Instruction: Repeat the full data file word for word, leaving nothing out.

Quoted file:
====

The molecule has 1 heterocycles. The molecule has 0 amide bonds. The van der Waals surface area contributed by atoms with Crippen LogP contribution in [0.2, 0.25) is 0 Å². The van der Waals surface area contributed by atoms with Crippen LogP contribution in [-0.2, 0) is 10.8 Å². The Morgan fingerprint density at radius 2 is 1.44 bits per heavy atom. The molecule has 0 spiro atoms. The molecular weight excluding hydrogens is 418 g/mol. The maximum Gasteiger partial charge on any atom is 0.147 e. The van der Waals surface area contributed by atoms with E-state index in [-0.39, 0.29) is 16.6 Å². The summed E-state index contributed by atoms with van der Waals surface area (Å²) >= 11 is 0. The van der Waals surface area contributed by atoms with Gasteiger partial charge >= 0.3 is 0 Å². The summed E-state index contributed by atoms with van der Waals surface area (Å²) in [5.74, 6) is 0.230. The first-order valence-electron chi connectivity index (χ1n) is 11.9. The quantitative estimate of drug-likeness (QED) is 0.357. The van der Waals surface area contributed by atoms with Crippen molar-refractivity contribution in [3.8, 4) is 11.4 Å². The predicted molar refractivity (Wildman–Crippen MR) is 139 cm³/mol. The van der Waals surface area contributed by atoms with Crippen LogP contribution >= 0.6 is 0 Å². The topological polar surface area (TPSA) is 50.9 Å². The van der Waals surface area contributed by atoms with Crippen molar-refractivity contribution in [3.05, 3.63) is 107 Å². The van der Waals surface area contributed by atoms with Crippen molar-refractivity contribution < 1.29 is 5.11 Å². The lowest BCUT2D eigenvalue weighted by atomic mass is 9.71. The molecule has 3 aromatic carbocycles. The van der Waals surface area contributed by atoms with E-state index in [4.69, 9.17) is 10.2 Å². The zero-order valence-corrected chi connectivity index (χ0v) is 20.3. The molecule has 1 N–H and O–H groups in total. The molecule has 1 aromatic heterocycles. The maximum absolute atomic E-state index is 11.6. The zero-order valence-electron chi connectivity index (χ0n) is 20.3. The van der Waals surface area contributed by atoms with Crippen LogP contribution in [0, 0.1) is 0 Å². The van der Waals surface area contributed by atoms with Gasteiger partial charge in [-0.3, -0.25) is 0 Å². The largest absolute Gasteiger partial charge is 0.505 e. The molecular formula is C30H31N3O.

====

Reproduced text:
The molecule has 1 heterocycles. The molecule has 0 amide bonds. The van der Waals surface area contributed by atoms with Crippen LogP contribution in [0.2, 0.25) is 0 Å². The van der Waals surface area contributed by atoms with Crippen LogP contribution in [-0.2, 0) is 10.8 Å². The Morgan fingerprint density at radius 2 is 1.44 bits per heavy atom. The molecule has 0 spiro atoms. The molecular weight excluding hydrogens is 418 g/mol. The maximum Gasteiger partial charge on any atom is 0.147 e. The van der Waals surface area contributed by atoms with E-state index in [-0.39, 0.29) is 16.6 Å². The summed E-state index contributed by atoms with van der Waals surface area (Å²) >= 11 is 0. The van der Waals surface area contributed by atoms with Gasteiger partial charge >= 0.3 is 0 Å². The summed E-state index contributed by atoms with van der Waals surface area (Å²) in [5.74, 6) is 0.230. The first-order valence-electron chi connectivity index (χ1n) is 11.9. The quantitative estimate of drug-likeness (QED) is 0.357. The van der Waals surface area contributed by atoms with Crippen molar-refractivity contribution in [3.8, 4) is 11.4 Å². The predicted molar refractivity (Wildman–Crippen MR) is 139 cm³/mol. The van der Waals surface area contributed by atoms with Crippen LogP contribution >= 0.6 is 0 Å². The topological polar surface area (TPSA) is 50.9 Å². The van der Waals surface area contributed by atoms with Crippen molar-refractivity contribution in [3.05, 3.63) is 107 Å². The van der Waals surface area contributed by atoms with Crippen molar-refractivity contribution < 1.29 is 5.11 Å². The lowest BCUT2D eigenvalue weighted by atomic mass is 9.71. The molecule has 3 aromatic carbocycles. The van der Waals surface area contributed by atoms with E-state index in [4.69, 9.17) is 10.2 Å². The zero-order valence-corrected chi connectivity index (χ0v) is 20.3. The molecule has 1 N–H and O–H groups in total. The molecule has 1 aromatic heterocycles. The maximum absolute atomic E-state index is 11.6. The zero-order valence-electron chi connectivity index (χ0n) is 20.3. The van der Waals surface area contributed by atoms with Crippen LogP contribution in [0, 0.1) is 0 Å². The van der Waals surface area contributed by atoms with Gasteiger partial charge in [-0.3, -0.25) is 0 Å². The largest absolute Gasteiger partial charge is 0.505 e. The molecular formula is C30H31N3O.